# What happens when two cards both modify what I'm allowed to do?

Suppose my opponent has Teferi, Time Raveler in play, and I have a Leyline of Anticipation. The former says I can only cast spells any time I could cast a sorcery, and the latter says I can cast spells any time I could cast an instant.

In this case, looking it up on Oracle gave me a direct answer in the past rulings: Teferi's ability overrides the Leyline's.

But is this just an arbitrary decision? When cases like this come up, how can I decide which effect wins out without searching for specific rulings on each combination? As a general rule, when something like this happens in play, how should I figure out the result?

• – Raj
Commented Jul 23, 2019 at 20:11
• I think it could use some editing to make the distinction clearer; but I don't think it's a duplicate, because this is asking about a general scenario using a specific example (and it so happens that the specific example doesn't have the same answer as the general scenario)... the other question is asking about that one specific scenario, and is answered by just addressing that one rule. Commented Jul 23, 2019 at 20:33
• I really don't see the difference. We always answer specific questions with general rules references and how they apply to the given example. To me, it's the same question with the same example, only worded a little more generally, and with the same answer. Commented Jul 23, 2019 at 22:05
• I'm fine with reopening though, let the community decide. Commented Jul 23, 2019 at 22:11
• Many thanks! @GendoIkari Indeed, I'm not curious about the specific case of Teferi-vs-Leyline (which Oracle answered for me), but about the general case, which seems to come down to CR 101.2 (as given in J. Sallé's answer). Commented Jul 23, 2019 at 23:29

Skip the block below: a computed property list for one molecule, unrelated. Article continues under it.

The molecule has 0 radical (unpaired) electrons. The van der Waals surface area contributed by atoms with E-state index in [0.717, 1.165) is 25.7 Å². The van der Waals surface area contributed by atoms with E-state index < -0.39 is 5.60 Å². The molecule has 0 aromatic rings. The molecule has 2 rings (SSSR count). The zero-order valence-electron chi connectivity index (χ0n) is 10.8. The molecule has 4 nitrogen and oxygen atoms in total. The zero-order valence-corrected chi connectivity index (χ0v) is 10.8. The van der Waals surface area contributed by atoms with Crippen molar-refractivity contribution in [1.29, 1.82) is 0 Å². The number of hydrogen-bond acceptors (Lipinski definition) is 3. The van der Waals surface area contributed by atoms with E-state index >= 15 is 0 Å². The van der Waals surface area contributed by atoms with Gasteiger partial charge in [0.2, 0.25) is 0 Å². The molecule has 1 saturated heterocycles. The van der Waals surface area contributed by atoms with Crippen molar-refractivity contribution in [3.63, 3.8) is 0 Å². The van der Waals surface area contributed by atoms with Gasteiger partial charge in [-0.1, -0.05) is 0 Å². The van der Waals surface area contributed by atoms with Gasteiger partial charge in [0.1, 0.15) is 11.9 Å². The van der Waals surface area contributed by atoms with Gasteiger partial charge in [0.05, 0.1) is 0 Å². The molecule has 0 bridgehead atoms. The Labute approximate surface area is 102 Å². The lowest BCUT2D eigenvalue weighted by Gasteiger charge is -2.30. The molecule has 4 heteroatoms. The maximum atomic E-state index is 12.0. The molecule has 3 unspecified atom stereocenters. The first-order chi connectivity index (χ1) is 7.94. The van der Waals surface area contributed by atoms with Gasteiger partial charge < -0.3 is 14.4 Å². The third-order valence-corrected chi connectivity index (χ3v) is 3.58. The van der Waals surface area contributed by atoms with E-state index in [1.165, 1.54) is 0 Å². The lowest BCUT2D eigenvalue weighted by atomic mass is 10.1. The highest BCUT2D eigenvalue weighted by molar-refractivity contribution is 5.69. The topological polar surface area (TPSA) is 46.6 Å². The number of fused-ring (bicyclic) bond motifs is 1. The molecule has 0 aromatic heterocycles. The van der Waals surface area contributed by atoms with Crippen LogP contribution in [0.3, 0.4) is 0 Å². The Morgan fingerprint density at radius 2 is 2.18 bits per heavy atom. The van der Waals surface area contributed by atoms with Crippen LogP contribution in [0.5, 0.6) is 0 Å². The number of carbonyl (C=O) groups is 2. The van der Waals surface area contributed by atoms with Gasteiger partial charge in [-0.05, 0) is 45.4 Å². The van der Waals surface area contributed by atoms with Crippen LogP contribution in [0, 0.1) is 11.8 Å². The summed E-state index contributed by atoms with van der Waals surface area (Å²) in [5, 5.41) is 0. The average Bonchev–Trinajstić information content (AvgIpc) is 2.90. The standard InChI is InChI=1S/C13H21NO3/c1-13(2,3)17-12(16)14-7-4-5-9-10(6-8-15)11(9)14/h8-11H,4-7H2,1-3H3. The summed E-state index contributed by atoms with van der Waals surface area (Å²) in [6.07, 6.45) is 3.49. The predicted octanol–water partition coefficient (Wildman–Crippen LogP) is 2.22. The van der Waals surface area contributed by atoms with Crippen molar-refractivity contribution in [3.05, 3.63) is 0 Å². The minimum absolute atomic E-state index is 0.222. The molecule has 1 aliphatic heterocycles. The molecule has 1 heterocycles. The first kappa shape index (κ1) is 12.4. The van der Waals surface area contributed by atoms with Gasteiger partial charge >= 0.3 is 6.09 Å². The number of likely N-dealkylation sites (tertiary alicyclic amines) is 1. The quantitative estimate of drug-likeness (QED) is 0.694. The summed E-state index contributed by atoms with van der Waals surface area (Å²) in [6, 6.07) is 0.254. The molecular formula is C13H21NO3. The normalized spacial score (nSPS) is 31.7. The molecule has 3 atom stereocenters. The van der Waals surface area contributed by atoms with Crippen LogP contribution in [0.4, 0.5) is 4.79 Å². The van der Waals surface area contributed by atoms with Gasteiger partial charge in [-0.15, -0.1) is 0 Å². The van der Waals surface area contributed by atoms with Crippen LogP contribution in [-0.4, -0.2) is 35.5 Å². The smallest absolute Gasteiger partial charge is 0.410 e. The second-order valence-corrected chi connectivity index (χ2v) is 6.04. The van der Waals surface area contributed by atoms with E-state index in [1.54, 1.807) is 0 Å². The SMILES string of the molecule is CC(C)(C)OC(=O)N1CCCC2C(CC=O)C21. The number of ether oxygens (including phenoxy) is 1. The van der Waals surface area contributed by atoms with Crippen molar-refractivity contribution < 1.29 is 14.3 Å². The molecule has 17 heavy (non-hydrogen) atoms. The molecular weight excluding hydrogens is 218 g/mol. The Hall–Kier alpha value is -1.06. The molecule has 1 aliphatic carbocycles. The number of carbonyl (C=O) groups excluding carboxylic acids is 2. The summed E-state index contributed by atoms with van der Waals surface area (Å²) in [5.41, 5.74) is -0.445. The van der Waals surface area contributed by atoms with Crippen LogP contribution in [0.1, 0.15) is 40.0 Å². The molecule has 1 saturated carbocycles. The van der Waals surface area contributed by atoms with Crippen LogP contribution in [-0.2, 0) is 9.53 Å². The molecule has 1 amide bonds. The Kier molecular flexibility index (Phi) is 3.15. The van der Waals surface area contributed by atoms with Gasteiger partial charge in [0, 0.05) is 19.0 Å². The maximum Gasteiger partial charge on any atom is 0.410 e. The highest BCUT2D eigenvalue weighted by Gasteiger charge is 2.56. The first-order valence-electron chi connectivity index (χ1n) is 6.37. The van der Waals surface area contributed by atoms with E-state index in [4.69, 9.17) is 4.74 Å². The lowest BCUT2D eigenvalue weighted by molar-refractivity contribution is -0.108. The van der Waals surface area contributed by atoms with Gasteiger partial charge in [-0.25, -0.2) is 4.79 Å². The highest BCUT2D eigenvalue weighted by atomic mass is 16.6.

But is this just an arbitrary decision?

No, it's not.

That specific interaction is governed by one of Magic's "Golden Rules", specifically CR 101.2, which states:

101.2. When a rule or effect allows or directs something to happen, and another effect states that it can’t happen, the “can’t” effect takes precedence. Example: If one effect reads “You may play an additional land this turn” and another reads “You can’t play lands this turn,” the effect that precludes you from playing lands wins.

This is valid for any interaction of this kind. Therefore, the answer to your question is that the effect preventing you from taking an action has precedence over the effect allowing you to take that action.

• As per the answer in the linked question, I don't think 101.2 comes into play here. The reason for the ruling is 307.5. Commented Jul 23, 2019 at 20:20
• @Gendolkari you're correct. I didn't notice Teferi doesn't actually have the word "can't" in its text. Commented Jul 23, 2019 at 20:25
• However your answer is still overall good because the question is asking about more than just that interaction. Commented Jul 23, 2019 at 20:26
• Many thanks! This indeed covers the general case I was curious about. Commented Jul 23, 2019 at 23:29
• Re "I didn't notice Teferi doesn't actually have the word "can't" in its text", That's is not required by 101.2. 101.2 gives restrictions power over permissions, and Teferi's static ability is a restriction. Commented Jul 24, 2019 at 2:08

There are really 2 separate things at play in your question.

In regards to the specific interaction between Teferi, Time Raveler and Leyline of Anticipation; you can read about it in the linked question, but to summarize, having flash simply doesn't do anything useful when Teferi is around, because Teferi's "any time you can cast a sorcery" is defined as "when the stack is empty and it is your main phase." Having flash means you could cast things when you could cast an instant, but thanks to Teferi, your opponent's turn is not a time that you could cast an instant anymore.

In regards to the general question, Rule 101.2 as quoted in J. Sallé's answer covers any situation where one effect says you can do something but another effect says that you can't.

• I think this is the real answer to this specific case. As 307.5 says, "any time you can cast a sorcery" isn't really linked to the card type sorcery at all (or any effects in play that might affect them), but rather shorthand for "at any time where one would conventionally be able to play a sorcery", or more explicitly "at any time where you have priority during one of your main phases and the stack is empty" Commented Jul 23, 2019 at 22:58